Cascade Team
+3 Contributors
Analysis
Last Update: Today

Product features that drive delight and detractors

We combine NPS surveys and product engagement data to determine which features in our product deliver happy customers, and which features deliver not-so-happy ones. Pulls in product engagement data from Amplitude, Mixpanel or others, and relies on major feature flags to bucket engagement into features. Then takes NPS survey data from Delighted or other sources to compare against engagement data to detect patterns among promoters and detractors.

Assumptions

For this model, we'll just be looking at dates between 8/1/19 and the end of that year, 12/31/19. We'll be pulling in data from Mixpanel and Redshift for this.

We also make some basic assumptions about the amount of credit we give to each campaign that helped convert a user:

Product
1

If a campaign is the first to see any given customer, that campaign get most of the credit for that customer

60%

Product
2

all the campaigns that are neither the first or the last to see a customer before they convert are given pt. That number is divided across the campaigns in that group.

10%

Product
3

the campaign that is the last to touch a customer gets the remainder.

20%

Results

For this date range, we acquired 17,829 customers via 4 campaigns. Each customer had an average of 3 touches before they converted. If we weight each customer by the assumptions above, we can compare the efficacy of each campaign by comparing the amount spent on each campaign and the weighted LTV of each customer converted by that campaign:

Revenue by Sentiment Quartile

Quartile
1
$98,399
$398,898
4.1x
Revenue increase
Quartile
2
$121,457
$965,452
8.0x
Revenue increase
Quartile
3
$151,424
$254,212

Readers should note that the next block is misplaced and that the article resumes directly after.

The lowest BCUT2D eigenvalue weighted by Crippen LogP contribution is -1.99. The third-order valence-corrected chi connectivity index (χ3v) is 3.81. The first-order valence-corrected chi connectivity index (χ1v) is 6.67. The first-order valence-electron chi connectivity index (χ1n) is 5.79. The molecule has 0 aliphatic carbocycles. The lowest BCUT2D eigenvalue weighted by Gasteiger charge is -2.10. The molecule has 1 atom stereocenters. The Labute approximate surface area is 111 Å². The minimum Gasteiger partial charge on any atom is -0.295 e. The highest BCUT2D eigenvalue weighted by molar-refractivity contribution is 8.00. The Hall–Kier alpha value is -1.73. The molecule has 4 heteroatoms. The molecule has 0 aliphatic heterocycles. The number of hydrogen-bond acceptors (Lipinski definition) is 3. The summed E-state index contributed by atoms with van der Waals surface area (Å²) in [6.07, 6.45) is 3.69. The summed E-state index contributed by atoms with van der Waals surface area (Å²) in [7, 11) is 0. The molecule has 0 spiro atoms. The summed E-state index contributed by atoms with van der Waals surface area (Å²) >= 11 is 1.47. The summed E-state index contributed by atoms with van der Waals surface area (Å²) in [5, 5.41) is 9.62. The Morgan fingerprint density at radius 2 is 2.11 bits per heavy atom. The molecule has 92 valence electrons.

1.7x
Revenue increase
Quartile
4
$172,272
$754,214
4.4x
Revenue increase

Details

1. Multi-touch attribution reveals very different results than last-touch-only

Based on Google Analytics UTM data, we can see where in the conversion path each campaign saw each user. Weighting each touch using our assumptions, we see that a multi-touch conversion system reveals very different results than a last touch-only system:

Weighted Number of Customers Converted

Yahoo Campaign - Jan 2019
4,284
9,521
Retargeter - Jan 2019
6,189
2,856
Google - Competitive Keywords
3,808
5,237
Facebook Campaign - Jan 2019
3,332
2,380

Original - Last Touch Only

Multi-touch weighted

2. For a fuller picture, we incorporate campaign spend to get weighted cost per customer

A comparison of customers converted is great, but what we really want to know is our cost per customer, based on how much we spent on each campaign. To get there, we need to import our campaign spend data from Quickbooks.

We then easily get a comparison of cost per customer for each campaign:

Weighted Cost Per Customer

Yahoo Campaign - Jan 2019
$23
$10
Retargeter - Jan 2019
$20
$43
Google - Competitive Keywords
$40
$29
Facebook Campaign - Jan 2019
$52
$72

CAC - Last Touch Only

CAC - Multi-touch weighted

A comparison of CAC quickly reveals that while Retargeter seems to perform well on a multi-touch basis, the efficacy of spend is much lower.

3. Finally, we incorporate projected customer LTV for a full comparison of the efficacy of each campaign

For each customer, we have a projected LTV that is calculated based on demographics and prior behavior. Weighting that LTV by our multi-touch assumptions, we get to a weighted LTV of customers acquired from each campaign.

LTV by Marketing Campaign
4
Records
3
Columns
2
Data Types
Campaign
Channel
LTV of Customers Acquired
1
Display
Yahoo Campaign - Jan 2019
$398,898
2
Retargeting
Retargeter
$965,452
3
SEM
Google - Competitive Keywords
$254,212
4
Social
Facebook Campaign - Jan 2019
$754,214

That allows us to compare fully-weighted CAC to the LTC of customers acquired from that campaign, as shown above.

And that's it! Feel free to change the dates or weights of the workbook to view updated results.

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